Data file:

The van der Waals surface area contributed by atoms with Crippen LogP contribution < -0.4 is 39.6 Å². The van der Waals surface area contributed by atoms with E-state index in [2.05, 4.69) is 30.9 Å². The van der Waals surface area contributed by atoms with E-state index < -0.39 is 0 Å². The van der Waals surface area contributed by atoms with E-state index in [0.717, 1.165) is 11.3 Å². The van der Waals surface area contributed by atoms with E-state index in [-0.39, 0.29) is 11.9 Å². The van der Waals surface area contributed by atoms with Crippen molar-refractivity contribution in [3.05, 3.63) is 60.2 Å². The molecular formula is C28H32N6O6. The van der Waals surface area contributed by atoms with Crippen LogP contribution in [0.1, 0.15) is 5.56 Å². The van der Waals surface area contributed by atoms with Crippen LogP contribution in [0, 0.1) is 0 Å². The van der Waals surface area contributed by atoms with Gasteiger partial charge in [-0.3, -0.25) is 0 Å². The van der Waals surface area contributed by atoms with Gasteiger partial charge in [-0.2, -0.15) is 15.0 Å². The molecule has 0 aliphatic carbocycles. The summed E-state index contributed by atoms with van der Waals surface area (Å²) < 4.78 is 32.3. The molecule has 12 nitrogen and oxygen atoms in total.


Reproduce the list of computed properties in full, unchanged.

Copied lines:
The van der Waals surface area contributed by atoms with Crippen LogP contribution < -0.4 is 39.6 Å². The van der Waals surface area contributed by atoms with E-state index in [2.05, 4.69) is 30.9 Å². The van der Waals surface area contributed by atoms with E-state index < -0.39 is 0 Å². The van der Waals surface area contributed by atoms with E-state index in [0.717, 1.165) is 11.3 Å². The van der Waals surface area contributed by atoms with E-state index in [-0.39, 0.29) is 11.9 Å². The van der Waals surface area contributed by atoms with Crippen molar-refractivity contribution in [3.05, 3.63) is 60.2 Å². The molecular formula is C28H32N6O6. The van der Waals surface area contributed by atoms with Crippen LogP contribution in [0.1, 0.15) is 5.56 Å². The van der Waals surface area contributed by atoms with Crippen LogP contribution in [0, 0.1) is 0 Å². The van der Waals surface area contributed by atoms with Gasteiger partial charge in [-0.3, -0.25) is 0 Å². The van der Waals surface area contributed by atoms with Gasteiger partial charge in [-0.2, -0.15) is 15.0 Å². The molecule has 0 aliphatic carbocycles. The summed E-state index contributed by atoms with van der Waals surface area (Å²) < 4.78 is 32.3. The molecule has 12 nitrogen and oxygen atoms in total.